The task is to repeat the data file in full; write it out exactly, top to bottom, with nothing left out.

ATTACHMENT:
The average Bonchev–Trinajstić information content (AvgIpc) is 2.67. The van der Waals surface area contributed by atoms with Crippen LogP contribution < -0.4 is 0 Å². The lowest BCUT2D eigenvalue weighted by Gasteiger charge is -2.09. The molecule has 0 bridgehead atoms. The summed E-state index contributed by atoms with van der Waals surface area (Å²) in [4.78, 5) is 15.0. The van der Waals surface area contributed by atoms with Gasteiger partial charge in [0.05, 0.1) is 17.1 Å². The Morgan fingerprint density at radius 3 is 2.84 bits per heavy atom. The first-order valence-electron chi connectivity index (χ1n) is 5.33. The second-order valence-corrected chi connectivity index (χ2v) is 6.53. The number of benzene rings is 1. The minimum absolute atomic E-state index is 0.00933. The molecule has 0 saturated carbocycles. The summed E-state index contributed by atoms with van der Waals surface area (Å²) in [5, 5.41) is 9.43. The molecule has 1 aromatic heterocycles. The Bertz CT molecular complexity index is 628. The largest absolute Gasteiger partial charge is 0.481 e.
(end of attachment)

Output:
The average Bonchev–Trinajstić information content (AvgIpc) is 2.67. The van der Waals surface area contributed by atoms with Crippen LogP contribution < -0.4 is 0 Å². The lowest BCUT2D eigenvalue weighted by Gasteiger charge is -2.09. The molecule has 0 bridgehead atoms. The summed E-state index contributed by atoms with van der Waals surface area (Å²) in [4.78, 5) is 15.0. The van der Waals surface area contributed by atoms with Gasteiger partial charge in [0.05, 0.1) is 17.1 Å². The Morgan fingerprint density at radius 3 is 2.84 bits per heavy atom. The first-order valence-electron chi connectivity index (χ1n) is 5.33. The second-order valence-corrected chi connectivity index (χ2v) is 6.53. The number of benzene rings is 1. The minimum absolute atomic E-state index is 0.00933. The molecule has 0 saturated carbocycles. The summed E-state index contributed by atoms with van der Waals surface area (Å²) in [5, 5.41) is 9.43. The molecule has 1 aromatic heterocycles. The Bertz CT molecular complexity index is 628. The largest absolute Gasteiger partial charge is 0.481 e.